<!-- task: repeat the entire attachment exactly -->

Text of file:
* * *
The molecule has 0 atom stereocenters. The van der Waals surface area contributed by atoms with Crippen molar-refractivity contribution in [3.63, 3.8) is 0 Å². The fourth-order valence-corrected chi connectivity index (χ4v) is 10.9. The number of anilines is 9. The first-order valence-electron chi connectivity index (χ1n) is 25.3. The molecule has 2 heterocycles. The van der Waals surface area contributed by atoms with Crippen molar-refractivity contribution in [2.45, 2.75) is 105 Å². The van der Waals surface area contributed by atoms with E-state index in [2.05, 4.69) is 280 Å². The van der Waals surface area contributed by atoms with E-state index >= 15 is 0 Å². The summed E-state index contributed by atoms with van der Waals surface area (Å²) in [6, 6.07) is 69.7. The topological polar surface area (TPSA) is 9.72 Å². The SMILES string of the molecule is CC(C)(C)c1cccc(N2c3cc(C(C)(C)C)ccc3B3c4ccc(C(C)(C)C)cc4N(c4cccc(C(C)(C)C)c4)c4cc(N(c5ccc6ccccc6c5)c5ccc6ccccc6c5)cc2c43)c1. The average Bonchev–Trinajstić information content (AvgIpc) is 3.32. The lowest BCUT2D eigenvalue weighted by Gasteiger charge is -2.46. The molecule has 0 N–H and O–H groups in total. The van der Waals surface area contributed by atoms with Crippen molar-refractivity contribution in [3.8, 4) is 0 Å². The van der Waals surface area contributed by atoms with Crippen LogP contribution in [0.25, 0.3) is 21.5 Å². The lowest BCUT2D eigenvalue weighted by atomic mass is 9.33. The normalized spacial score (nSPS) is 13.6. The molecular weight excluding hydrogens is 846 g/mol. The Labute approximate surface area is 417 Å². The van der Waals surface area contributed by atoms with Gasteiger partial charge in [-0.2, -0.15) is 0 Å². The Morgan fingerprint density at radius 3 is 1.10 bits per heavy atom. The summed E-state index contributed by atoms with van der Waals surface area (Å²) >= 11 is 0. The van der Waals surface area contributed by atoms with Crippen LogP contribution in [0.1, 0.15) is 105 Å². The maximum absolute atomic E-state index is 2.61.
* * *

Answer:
The molecule has 0 atom stereocenters. The van der Waals surface area contributed by atoms with Crippen molar-refractivity contribution in [3.63, 3.8) is 0 Å². The fourth-order valence-corrected chi connectivity index (χ4v) is 10.9. The number of anilines is 9. The first-order valence-electron chi connectivity index (χ1n) is 25.3. The molecule has 2 heterocycles. The van der Waals surface area contributed by atoms with Crippen molar-refractivity contribution in [2.45, 2.75) is 105 Å². The van der Waals surface area contributed by atoms with E-state index in [2.05, 4.69) is 280 Å². The van der Waals surface area contributed by atoms with E-state index >= 15 is 0 Å². The summed E-state index contributed by atoms with van der Waals surface area (Å²) in [6, 6.07) is 69.7. The topological polar surface area (TPSA) is 9.72 Å². The SMILES string of the molecule is CC(C)(C)c1cccc(N2c3cc(C(C)(C)C)ccc3B3c4ccc(C(C)(C)C)cc4N(c4cccc(C(C)(C)C)c4)c4cc(N(c5ccc6ccccc6c5)c5ccc6ccccc6c5)cc2c43)c1. The average Bonchev–Trinajstić information content (AvgIpc) is 3.32. The lowest BCUT2D eigenvalue weighted by Gasteiger charge is -2.46. The molecule has 0 N–H and O–H groups in total. The van der Waals surface area contributed by atoms with Crippen molar-refractivity contribution in [3.8, 4) is 0 Å². The van der Waals surface area contributed by atoms with Crippen LogP contribution in [0.25, 0.3) is 21.5 Å². The lowest BCUT2D eigenvalue weighted by atomic mass is 9.33. The normalized spacial score (nSPS) is 13.6. The molecular weight excluding hydrogens is 846 g/mol. The Labute approximate surface area is 417 Å². The van der Waals surface area contributed by atoms with Gasteiger partial charge in [-0.2, -0.15) is 0 Å². The Morgan fingerprint density at radius 3 is 1.10 bits per heavy atom. The summed E-state index contributed by atoms with van der Waals surface area (Å²) >= 11 is 0. The van der Waals surface area contributed by atoms with Crippen LogP contribution in [0.1, 0.15) is 105 Å². The maximum absolute atomic E-state index is 2.61.